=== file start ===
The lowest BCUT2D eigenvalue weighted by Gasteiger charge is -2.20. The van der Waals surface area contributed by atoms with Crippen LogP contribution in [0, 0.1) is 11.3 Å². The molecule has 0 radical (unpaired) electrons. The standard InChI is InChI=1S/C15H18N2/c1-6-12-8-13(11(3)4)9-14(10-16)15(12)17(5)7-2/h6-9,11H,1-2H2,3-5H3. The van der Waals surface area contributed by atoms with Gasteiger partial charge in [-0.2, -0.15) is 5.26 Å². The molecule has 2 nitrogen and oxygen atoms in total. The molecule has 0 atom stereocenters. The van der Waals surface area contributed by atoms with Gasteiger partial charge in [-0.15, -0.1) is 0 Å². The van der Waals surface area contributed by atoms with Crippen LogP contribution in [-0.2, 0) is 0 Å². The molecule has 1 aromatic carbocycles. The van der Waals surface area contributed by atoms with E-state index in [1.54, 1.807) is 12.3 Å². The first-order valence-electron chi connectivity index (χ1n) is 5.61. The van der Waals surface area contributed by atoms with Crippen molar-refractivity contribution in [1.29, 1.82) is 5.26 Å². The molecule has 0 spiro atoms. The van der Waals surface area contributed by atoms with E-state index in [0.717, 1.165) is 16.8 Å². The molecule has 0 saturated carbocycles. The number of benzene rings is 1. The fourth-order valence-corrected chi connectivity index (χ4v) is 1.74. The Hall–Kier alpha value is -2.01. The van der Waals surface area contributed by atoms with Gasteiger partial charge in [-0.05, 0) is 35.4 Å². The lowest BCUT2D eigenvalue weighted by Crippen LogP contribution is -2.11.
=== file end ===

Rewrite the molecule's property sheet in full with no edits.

The lowest BCUT2D eigenvalue weighted by Gasteiger charge is -2.20. The van der Waals surface area contributed by atoms with Crippen LogP contribution in [0, 0.1) is 11.3 Å². The molecule has 0 radical (unpaired) electrons. The standard InChI is InChI=1S/C15H18N2/c1-6-12-8-13(11(3)4)9-14(10-16)15(12)17(5)7-2/h6-9,11H,1-2H2,3-5H3. The van der Waals surface area contributed by atoms with Gasteiger partial charge in [-0.2, -0.15) is 5.26 Å². The molecule has 2 nitrogen and oxygen atoms in total. The molecule has 0 atom stereocenters. The van der Waals surface area contributed by atoms with Gasteiger partial charge in [-0.15, -0.1) is 0 Å². The van der Waals surface area contributed by atoms with Crippen LogP contribution in [-0.2, 0) is 0 Å². The molecule has 1 aromatic carbocycles. The van der Waals surface area contributed by atoms with E-state index in [1.54, 1.807) is 12.3 Å². The first-order valence-electron chi connectivity index (χ1n) is 5.61. The van der Waals surface area contributed by atoms with Crippen molar-refractivity contribution in [1.29, 1.82) is 5.26 Å². The molecule has 0 spiro atoms. The van der Waals surface area contributed by atoms with E-state index in [0.717, 1.165) is 16.8 Å². The molecule has 0 saturated carbocycles. The number of benzene rings is 1. The fourth-order valence-corrected chi connectivity index (χ4v) is 1.74. The Hall–Kier alpha value is -2.01. The van der Waals surface area contributed by atoms with Gasteiger partial charge in [-0.05, 0) is 35.4 Å². The lowest BCUT2D eigenvalue weighted by Crippen LogP contribution is -2.11.